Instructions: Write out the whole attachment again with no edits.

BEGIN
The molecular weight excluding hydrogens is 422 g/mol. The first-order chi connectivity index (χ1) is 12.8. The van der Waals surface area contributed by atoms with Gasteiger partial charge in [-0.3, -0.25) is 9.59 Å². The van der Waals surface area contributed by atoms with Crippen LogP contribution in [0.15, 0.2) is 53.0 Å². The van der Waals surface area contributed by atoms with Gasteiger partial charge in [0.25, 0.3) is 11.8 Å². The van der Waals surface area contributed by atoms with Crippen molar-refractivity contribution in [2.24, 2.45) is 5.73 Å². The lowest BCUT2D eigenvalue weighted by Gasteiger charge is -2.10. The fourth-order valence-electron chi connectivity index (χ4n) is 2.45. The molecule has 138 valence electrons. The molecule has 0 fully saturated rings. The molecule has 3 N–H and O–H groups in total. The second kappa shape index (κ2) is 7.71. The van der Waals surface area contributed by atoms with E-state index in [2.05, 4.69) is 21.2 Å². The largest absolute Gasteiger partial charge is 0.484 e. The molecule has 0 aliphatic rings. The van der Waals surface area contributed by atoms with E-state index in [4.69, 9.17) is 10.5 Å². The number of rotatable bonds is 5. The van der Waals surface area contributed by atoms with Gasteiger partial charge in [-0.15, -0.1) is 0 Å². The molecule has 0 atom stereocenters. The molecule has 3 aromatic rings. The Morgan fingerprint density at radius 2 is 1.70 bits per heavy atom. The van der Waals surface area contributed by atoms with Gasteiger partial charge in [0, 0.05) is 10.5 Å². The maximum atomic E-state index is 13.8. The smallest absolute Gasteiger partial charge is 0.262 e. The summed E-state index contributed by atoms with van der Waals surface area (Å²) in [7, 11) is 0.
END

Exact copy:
The molecular weight excluding hydrogens is 422 g/mol. The first-order chi connectivity index (χ1) is 12.8. The van der Waals surface area contributed by atoms with Gasteiger partial charge in [-0.3, -0.25) is 9.59 Å². The van der Waals surface area contributed by atoms with Crippen LogP contribution in [0.15, 0.2) is 53.0 Å². The van der Waals surface area contributed by atoms with Gasteiger partial charge in [0.25, 0.3) is 11.8 Å². The van der Waals surface area contributed by atoms with Crippen molar-refractivity contribution in [2.24, 2.45) is 5.73 Å². The lowest BCUT2D eigenvalue weighted by Gasteiger charge is -2.10. The fourth-order valence-electron chi connectivity index (χ4n) is 2.45. The molecule has 138 valence electrons. The molecule has 0 fully saturated rings. The molecule has 3 N–H and O–H groups in total. The second kappa shape index (κ2) is 7.71. The van der Waals surface area contributed by atoms with E-state index in [2.05, 4.69) is 21.2 Å². The largest absolute Gasteiger partial charge is 0.484 e. The molecule has 0 aliphatic rings. The van der Waals surface area contributed by atoms with E-state index in [4.69, 9.17) is 10.5 Å². The number of rotatable bonds is 5. The van der Waals surface area contributed by atoms with Gasteiger partial charge in [-0.15, -0.1) is 0 Å². The molecule has 0 atom stereocenters. The molecule has 3 aromatic rings. The Morgan fingerprint density at radius 2 is 1.70 bits per heavy atom. The van der Waals surface area contributed by atoms with Gasteiger partial charge in [0, 0.05) is 10.5 Å². The maximum atomic E-state index is 13.8. The smallest absolute Gasteiger partial charge is 0.262 e. The summed E-state index contributed by atoms with van der Waals surface area (Å²) in [7, 11) is 0.